Julianna Barwick – Rosabi EP (Dead Oceans, 2014)

Julianna Barwick’s brand of ethereal Ambient Pop was new to me until last year’s gorgeous LP Nepenthe dropped and quickly became one of my favourite albums of the year. Focusing on soundscapes that are largely formed by the haunting manipulation of her and her assistant singers’ vocals, but with a little supplemental instrumentation, Barwick spins tracks that are deeply affecting in their wordlessness, their humanity and emotion wrought by the intimacy and suggestiveness of the human coos, cries and wails. And so her new EP Rosabi adopts the same M.O as prior releases, but perhaps without quite the impact that the full lengths afford.

Opener “Pure” ramps up slowly in a wave of textural crescendo, a multi-faceted and many layered wave of expanding sound that crests in a juxtaposing climax as it reaches its conclusion. The instrumentation is light and barely there even at its highest, nothing more than a soft cushion of light drone underpinning the bright shimmers of the quieter coos and little more than a distant memory compared to the luminous and empowered wails that develop in its core. This purity is a complex and surprisingly striking expansion of sound rather than the expected fragile and wavering minimalism of some delicate flower, defying stereotypes in a lush stroke.

Not too many gears are forced to change in the evocative “Meet You At Midnight”, although it chooses to take the role of the former by becoming more submissive and dampening down the music, making it more appropriate for the hour at which we are meeting. It’s longer duration allows for slightly expanded and controlled evolution, although it never reaches the same heights and seems more content to muse internally, muttering sweet nothings as we watch the world go by in the gurgling and rumbling field recordings that make a minor appearance. All of which seems to rollover in “Two Moons”, striking up not only a similar riff but also providing more substantial and integral synth lines into the mix, the first real hint of true rhythmic melody made big. But the vocals are sacrificed slightly in order to accept this integration, acting as a more supplemental role and becoming slightly more diffuse and delicate.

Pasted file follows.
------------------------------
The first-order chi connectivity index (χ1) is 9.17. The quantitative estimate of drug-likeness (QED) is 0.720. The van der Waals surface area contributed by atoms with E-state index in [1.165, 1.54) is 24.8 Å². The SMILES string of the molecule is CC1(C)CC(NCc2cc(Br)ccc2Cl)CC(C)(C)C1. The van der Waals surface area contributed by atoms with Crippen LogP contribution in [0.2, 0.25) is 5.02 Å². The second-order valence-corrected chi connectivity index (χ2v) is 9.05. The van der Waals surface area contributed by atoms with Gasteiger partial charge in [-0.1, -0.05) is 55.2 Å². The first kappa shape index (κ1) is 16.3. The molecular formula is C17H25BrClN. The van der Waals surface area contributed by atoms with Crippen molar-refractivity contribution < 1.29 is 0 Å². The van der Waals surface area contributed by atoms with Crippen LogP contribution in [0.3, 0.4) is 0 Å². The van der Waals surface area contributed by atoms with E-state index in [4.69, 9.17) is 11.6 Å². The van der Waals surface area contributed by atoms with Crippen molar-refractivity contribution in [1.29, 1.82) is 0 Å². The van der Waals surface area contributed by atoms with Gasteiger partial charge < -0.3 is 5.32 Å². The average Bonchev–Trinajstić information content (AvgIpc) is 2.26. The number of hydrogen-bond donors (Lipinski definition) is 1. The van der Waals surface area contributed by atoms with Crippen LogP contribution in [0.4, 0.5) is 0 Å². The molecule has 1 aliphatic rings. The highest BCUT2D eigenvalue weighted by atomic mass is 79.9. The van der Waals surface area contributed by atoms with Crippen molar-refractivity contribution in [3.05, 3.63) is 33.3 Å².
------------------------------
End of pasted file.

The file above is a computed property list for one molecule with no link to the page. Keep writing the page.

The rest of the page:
The transformative process of this album culminates in closer “Blood Brothers”, resulting in the ideal marriage of vocals and melody by bringing forward the rhythms from its predecessor alongside the vocal style and scope of the opener. It’s probably the biggest and boldest track of the EP too as it finds a space for all of these little textural necessities, forging an altogether rather homely and intimate sound through the gentle bird chirrups, quiet scrapings and muffled, suppressed sounds in the light drums and harpsichord-esque thrumming.

It’s a beautiful little EP, clocking in at only around 16 minutes, a nice interstitial between releases to sate those seeking any fresh content and/or perhaps to those wanting to scratch an itch but not want to get sucked into anything more time consuming. There’s nothing overly special about it, nothing emotionally overwhelming or wholly interconnected between the pieces, it’s just a relatively short slice of gorgeous ambient constructions that I happen to like a lot.